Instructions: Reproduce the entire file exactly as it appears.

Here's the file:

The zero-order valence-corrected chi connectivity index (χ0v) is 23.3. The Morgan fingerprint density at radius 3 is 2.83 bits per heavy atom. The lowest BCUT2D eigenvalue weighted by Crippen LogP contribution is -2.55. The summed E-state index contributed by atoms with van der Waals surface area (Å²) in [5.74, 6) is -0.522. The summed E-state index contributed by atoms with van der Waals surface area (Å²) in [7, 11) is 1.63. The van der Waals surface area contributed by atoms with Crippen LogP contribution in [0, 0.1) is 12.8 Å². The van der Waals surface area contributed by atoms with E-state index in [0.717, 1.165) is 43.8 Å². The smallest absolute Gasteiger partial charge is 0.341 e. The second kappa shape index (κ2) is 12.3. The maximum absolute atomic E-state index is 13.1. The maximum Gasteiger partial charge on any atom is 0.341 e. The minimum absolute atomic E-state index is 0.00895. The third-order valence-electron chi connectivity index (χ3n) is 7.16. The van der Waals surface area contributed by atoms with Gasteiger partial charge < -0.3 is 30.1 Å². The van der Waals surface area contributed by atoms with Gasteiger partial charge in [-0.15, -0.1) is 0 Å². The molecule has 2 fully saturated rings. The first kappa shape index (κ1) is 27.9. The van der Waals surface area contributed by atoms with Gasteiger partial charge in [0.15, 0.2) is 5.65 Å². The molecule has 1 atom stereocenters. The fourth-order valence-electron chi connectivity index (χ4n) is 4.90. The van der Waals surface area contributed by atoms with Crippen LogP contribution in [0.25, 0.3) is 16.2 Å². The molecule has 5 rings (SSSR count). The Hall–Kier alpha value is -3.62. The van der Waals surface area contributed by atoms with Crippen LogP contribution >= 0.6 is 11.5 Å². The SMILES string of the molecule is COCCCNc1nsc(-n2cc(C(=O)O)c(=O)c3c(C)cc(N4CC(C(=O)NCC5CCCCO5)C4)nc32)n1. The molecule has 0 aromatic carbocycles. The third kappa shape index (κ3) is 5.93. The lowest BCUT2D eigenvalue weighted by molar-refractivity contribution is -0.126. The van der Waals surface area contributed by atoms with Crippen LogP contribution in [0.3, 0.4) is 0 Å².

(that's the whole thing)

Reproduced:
The zero-order valence-corrected chi connectivity index (χ0v) is 23.3. The Morgan fingerprint density at radius 3 is 2.83 bits per heavy atom. The lowest BCUT2D eigenvalue weighted by Crippen LogP contribution is -2.55. The summed E-state index contributed by atoms with van der Waals surface area (Å²) in [5.74, 6) is -0.522. The summed E-state index contributed by atoms with van der Waals surface area (Å²) in [7, 11) is 1.63. The van der Waals surface area contributed by atoms with Crippen LogP contribution in [0, 0.1) is 12.8 Å². The van der Waals surface area contributed by atoms with E-state index in [0.717, 1.165) is 43.8 Å². The smallest absolute Gasteiger partial charge is 0.341 e. The second kappa shape index (κ2) is 12.3. The maximum absolute atomic E-state index is 13.1. The maximum Gasteiger partial charge on any atom is 0.341 e. The minimum absolute atomic E-state index is 0.00895. The third-order valence-electron chi connectivity index (χ3n) is 7.16. The van der Waals surface area contributed by atoms with Gasteiger partial charge < -0.3 is 30.1 Å². The van der Waals surface area contributed by atoms with Gasteiger partial charge in [-0.15, -0.1) is 0 Å². The molecule has 2 fully saturated rings. The first kappa shape index (κ1) is 27.9. The van der Waals surface area contributed by atoms with Gasteiger partial charge in [0.15, 0.2) is 5.65 Å². The molecule has 1 atom stereocenters. The fourth-order valence-electron chi connectivity index (χ4n) is 4.90. The van der Waals surface area contributed by atoms with Crippen LogP contribution in [0.25, 0.3) is 16.2 Å². The molecule has 5 rings (SSSR count). The Hall–Kier alpha value is -3.62. The van der Waals surface area contributed by atoms with Crippen LogP contribution >= 0.6 is 11.5 Å². The SMILES string of the molecule is COCCCNc1nsc(-n2cc(C(=O)O)c(=O)c3c(C)cc(N4CC(C(=O)NCC5CCCCO5)C4)nc32)n1. The molecule has 0 aromatic carbocycles. The third kappa shape index (κ3) is 5.93. The lowest BCUT2D eigenvalue weighted by molar-refractivity contribution is -0.126. The van der Waals surface area contributed by atoms with Crippen LogP contribution in [0.3, 0.4) is 0 Å².